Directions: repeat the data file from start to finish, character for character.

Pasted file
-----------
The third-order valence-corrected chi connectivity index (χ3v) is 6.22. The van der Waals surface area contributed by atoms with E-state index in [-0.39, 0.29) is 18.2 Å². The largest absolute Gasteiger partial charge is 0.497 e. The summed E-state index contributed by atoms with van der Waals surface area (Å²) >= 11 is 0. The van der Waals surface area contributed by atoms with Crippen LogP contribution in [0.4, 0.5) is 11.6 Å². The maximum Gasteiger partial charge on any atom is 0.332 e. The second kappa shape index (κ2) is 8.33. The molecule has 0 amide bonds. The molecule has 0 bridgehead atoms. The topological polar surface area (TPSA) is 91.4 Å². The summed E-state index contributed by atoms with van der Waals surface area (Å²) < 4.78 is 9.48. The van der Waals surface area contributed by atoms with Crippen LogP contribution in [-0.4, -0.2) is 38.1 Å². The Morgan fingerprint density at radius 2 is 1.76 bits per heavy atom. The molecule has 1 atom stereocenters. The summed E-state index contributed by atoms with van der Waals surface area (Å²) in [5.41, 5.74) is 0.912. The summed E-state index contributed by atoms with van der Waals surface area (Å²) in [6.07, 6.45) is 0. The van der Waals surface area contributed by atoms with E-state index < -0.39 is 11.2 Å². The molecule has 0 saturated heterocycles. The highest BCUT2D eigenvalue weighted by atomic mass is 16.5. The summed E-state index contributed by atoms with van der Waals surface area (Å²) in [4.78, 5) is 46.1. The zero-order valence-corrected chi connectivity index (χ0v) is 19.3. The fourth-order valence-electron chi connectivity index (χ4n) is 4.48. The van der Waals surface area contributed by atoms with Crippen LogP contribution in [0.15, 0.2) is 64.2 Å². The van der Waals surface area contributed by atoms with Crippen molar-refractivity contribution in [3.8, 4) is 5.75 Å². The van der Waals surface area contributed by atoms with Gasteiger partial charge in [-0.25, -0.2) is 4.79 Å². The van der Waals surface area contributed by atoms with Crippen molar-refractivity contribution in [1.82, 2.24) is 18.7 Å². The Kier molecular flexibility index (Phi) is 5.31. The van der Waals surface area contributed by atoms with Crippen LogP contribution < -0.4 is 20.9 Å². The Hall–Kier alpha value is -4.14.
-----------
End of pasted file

The third-order valence-corrected chi connectivity index (χ3v) is 6.22. The van der Waals surface area contributed by atoms with E-state index in [-0.39, 0.29) is 18.2 Å². The largest absolute Gasteiger partial charge is 0.497 e. The summed E-state index contributed by atoms with van der Waals surface area (Å²) >= 11 is 0. The van der Waals surface area contributed by atoms with Crippen LogP contribution in [0.4, 0.5) is 11.6 Å². The maximum Gasteiger partial charge on any atom is 0.332 e. The second kappa shape index (κ2) is 8.33. The molecule has 0 amide bonds. The molecule has 0 bridgehead atoms. The topological polar surface area (TPSA) is 91.4 Å². The summed E-state index contributed by atoms with van der Waals surface area (Å²) < 4.78 is 9.48. The van der Waals surface area contributed by atoms with Crippen LogP contribution in [-0.4, -0.2) is 38.1 Å². The Morgan fingerprint density at radius 2 is 1.76 bits per heavy atom. The molecule has 1 atom stereocenters. The summed E-state index contributed by atoms with van der Waals surface area (Å²) in [5.41, 5.74) is 0.912. The summed E-state index contributed by atoms with van der Waals surface area (Å²) in [6.07, 6.45) is 0. The van der Waals surface area contributed by atoms with E-state index < -0.39 is 11.2 Å². The molecule has 0 saturated heterocycles. The highest BCUT2D eigenvalue weighted by atomic mass is 16.5. The summed E-state index contributed by atoms with van der Waals surface area (Å²) in [4.78, 5) is 46.1. The zero-order valence-corrected chi connectivity index (χ0v) is 19.3. The fourth-order valence-electron chi connectivity index (χ4n) is 4.48. The van der Waals surface area contributed by atoms with Crippen LogP contribution in [0.15, 0.2) is 64.2 Å². The van der Waals surface area contributed by atoms with Crippen molar-refractivity contribution in [3.8, 4) is 5.75 Å². The van der Waals surface area contributed by atoms with Gasteiger partial charge in [-0.25, -0.2) is 4.79 Å². The van der Waals surface area contributed by atoms with Crippen molar-refractivity contribution in [1.82, 2.24) is 18.7 Å². The Kier molecular flexibility index (Phi) is 5.31. The van der Waals surface area contributed by atoms with Crippen LogP contribution < -0.4 is 20.9 Å². The Hall–Kier alpha value is -4.14.